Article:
The COMMIT statement makes all changes permanent.
You should use the COMMIT statement after groups of statements that make sense together. For example, if you want to transfer money from one customer's account to another, you should add money to one customer's account, then delete it from the other's, and then commit, since in this case it does not make sense to leave your database with less or more money than it started with.
You can instruct Interactive SQL to commit your changes automatically by setting the auto_commit option to On. This is an Interactive SQL option. When auto_commit is set to On, Interactive SQL issues a COMMIT statement after every insert, update, and delete statement you make. This can slow down performance considerably. Therefore, it is a good idea to leave the auto_commit option set to Off.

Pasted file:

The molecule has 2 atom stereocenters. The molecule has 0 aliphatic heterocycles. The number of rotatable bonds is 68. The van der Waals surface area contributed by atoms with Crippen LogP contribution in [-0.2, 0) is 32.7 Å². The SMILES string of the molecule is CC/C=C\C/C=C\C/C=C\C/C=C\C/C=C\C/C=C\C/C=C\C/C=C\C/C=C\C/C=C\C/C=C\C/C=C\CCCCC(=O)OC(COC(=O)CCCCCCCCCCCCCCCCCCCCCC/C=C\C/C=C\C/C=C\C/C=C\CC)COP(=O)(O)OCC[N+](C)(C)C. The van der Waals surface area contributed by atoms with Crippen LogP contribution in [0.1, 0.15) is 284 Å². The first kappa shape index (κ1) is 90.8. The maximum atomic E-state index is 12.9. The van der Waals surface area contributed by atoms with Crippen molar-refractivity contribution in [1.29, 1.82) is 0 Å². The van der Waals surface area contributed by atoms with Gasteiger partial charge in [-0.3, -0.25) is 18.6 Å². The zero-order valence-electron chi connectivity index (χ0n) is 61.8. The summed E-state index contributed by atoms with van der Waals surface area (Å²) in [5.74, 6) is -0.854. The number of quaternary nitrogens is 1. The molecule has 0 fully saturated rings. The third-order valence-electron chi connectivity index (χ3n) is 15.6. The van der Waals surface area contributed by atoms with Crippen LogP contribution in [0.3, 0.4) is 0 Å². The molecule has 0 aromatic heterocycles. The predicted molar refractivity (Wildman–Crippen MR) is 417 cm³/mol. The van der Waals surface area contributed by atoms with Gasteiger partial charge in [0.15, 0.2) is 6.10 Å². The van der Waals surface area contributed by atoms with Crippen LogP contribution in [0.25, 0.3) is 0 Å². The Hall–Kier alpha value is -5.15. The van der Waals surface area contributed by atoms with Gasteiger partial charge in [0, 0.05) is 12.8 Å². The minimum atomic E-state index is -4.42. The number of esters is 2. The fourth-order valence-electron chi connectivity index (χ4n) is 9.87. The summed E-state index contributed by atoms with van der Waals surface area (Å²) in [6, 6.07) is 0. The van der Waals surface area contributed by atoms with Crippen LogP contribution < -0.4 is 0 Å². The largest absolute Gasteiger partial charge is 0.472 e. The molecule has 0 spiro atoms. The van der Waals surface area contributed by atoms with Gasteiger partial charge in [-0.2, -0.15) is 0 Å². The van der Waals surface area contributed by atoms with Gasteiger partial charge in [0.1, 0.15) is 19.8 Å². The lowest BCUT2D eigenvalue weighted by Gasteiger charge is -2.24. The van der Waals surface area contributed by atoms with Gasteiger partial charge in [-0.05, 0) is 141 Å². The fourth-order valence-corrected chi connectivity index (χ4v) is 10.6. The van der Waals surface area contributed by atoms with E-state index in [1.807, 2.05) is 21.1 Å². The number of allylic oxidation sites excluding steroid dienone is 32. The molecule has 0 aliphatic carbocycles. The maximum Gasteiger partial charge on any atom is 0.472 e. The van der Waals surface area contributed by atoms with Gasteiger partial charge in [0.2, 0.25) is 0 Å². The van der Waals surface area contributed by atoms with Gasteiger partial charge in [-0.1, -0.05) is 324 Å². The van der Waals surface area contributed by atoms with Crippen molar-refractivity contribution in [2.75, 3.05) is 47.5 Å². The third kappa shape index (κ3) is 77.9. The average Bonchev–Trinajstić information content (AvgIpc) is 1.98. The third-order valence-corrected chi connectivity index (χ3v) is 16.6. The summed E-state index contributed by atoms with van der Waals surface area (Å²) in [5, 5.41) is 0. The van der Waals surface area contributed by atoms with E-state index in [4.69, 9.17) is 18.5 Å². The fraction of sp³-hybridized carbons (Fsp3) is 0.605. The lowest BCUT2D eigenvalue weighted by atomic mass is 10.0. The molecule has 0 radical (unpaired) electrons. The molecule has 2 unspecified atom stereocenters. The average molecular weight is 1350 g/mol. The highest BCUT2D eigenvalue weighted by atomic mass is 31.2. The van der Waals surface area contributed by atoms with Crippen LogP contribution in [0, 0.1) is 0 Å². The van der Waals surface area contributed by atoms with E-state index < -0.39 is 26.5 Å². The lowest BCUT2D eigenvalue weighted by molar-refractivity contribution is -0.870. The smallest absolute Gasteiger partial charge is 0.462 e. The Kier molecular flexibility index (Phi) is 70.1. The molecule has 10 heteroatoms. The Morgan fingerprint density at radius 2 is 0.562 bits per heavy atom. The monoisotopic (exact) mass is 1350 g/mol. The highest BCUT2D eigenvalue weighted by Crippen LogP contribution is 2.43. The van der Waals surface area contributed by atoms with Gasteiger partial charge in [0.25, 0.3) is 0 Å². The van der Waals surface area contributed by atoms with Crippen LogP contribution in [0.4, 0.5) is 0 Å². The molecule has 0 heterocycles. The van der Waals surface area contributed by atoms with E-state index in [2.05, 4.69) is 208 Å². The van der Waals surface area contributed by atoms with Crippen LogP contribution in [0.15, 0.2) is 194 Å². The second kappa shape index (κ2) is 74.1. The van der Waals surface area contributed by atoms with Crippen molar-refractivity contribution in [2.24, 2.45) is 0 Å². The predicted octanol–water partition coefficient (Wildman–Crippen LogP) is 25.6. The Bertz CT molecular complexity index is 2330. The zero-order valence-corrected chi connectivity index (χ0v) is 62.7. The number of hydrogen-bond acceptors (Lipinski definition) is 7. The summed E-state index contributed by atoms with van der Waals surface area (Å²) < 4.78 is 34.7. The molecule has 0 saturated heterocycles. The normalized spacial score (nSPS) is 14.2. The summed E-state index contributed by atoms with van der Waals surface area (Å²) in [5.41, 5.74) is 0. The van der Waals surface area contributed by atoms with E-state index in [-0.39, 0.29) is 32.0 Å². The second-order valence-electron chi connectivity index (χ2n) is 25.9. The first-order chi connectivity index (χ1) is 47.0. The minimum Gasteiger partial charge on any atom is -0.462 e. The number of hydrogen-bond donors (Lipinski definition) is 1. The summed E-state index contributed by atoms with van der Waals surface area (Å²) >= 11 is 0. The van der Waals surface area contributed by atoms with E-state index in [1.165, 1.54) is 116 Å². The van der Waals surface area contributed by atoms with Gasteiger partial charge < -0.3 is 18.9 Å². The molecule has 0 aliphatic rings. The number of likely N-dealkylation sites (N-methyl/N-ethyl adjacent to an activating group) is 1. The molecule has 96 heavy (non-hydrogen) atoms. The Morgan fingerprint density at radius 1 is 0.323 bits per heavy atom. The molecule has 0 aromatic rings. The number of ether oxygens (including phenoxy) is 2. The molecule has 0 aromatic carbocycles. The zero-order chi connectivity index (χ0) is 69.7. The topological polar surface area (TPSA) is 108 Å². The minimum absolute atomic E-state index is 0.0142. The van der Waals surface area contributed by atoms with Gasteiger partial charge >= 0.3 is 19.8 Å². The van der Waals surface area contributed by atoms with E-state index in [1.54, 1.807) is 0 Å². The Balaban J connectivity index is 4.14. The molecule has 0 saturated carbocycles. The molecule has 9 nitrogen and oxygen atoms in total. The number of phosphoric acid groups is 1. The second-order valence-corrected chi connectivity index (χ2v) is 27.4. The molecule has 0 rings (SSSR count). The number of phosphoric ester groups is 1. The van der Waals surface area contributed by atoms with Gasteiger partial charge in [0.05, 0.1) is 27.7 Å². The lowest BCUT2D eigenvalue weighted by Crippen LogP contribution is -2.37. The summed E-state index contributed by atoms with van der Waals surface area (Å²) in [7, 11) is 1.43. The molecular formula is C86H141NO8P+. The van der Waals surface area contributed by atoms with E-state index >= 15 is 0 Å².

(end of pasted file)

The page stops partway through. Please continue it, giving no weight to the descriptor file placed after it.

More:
When trying the examples in this tutorial, be careful not to commit changes until you are sure that you want to change the database permanently. See COMMIT statement.
|Send feedback about this page via email or DocCommentXchange||Copyright © 2008, iAnywhere Solutions, Inc. - SQL Anywhere 11.0.0|